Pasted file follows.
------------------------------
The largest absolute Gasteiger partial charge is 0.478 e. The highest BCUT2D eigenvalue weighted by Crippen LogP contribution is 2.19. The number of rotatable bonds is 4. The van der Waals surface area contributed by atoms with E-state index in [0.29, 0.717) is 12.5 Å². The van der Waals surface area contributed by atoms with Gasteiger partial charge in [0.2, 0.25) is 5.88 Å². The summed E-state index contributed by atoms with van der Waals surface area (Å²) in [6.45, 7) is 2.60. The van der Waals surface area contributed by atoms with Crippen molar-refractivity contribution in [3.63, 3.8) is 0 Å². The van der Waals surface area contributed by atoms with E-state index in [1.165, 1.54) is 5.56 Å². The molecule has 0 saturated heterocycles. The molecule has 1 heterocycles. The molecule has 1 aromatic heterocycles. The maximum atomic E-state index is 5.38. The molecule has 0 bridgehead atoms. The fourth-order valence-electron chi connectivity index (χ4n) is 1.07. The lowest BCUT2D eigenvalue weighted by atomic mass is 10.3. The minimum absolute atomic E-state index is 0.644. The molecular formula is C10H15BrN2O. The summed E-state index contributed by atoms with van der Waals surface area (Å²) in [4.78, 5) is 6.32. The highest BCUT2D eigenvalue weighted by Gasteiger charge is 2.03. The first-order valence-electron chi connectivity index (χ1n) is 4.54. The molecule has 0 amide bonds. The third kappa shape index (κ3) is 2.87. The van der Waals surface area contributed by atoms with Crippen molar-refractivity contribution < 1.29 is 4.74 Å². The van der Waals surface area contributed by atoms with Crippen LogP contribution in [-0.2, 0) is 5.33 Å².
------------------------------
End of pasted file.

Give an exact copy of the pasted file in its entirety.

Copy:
The largest absolute Gasteiger partial charge is 0.478 e. The highest BCUT2D eigenvalue weighted by Crippen LogP contribution is 2.19. The number of rotatable bonds is 4. The van der Waals surface area contributed by atoms with E-state index in [0.29, 0.717) is 12.5 Å². The van der Waals surface area contributed by atoms with Gasteiger partial charge in [0.2, 0.25) is 5.88 Å². The summed E-state index contributed by atoms with van der Waals surface area (Å²) in [6.45, 7) is 2.60. The van der Waals surface area contributed by atoms with Crippen molar-refractivity contribution in [3.63, 3.8) is 0 Å². The van der Waals surface area contributed by atoms with E-state index in [1.165, 1.54) is 5.56 Å². The molecule has 0 saturated heterocycles. The molecule has 1 heterocycles. The molecule has 1 aromatic heterocycles. The maximum atomic E-state index is 5.38. The molecule has 0 bridgehead atoms. The fourth-order valence-electron chi connectivity index (χ4n) is 1.07. The lowest BCUT2D eigenvalue weighted by atomic mass is 10.3. The minimum absolute atomic E-state index is 0.644. The molecular formula is C10H15BrN2O. The summed E-state index contributed by atoms with van der Waals surface area (Å²) in [4.78, 5) is 6.32. The highest BCUT2D eigenvalue weighted by Gasteiger charge is 2.03. The first-order valence-electron chi connectivity index (χ1n) is 4.54. The molecule has 0 amide bonds. The third kappa shape index (κ3) is 2.87. The van der Waals surface area contributed by atoms with Crippen molar-refractivity contribution < 1.29 is 4.74 Å². The van der Waals surface area contributed by atoms with Crippen LogP contribution in [-0.2, 0) is 5.33 Å².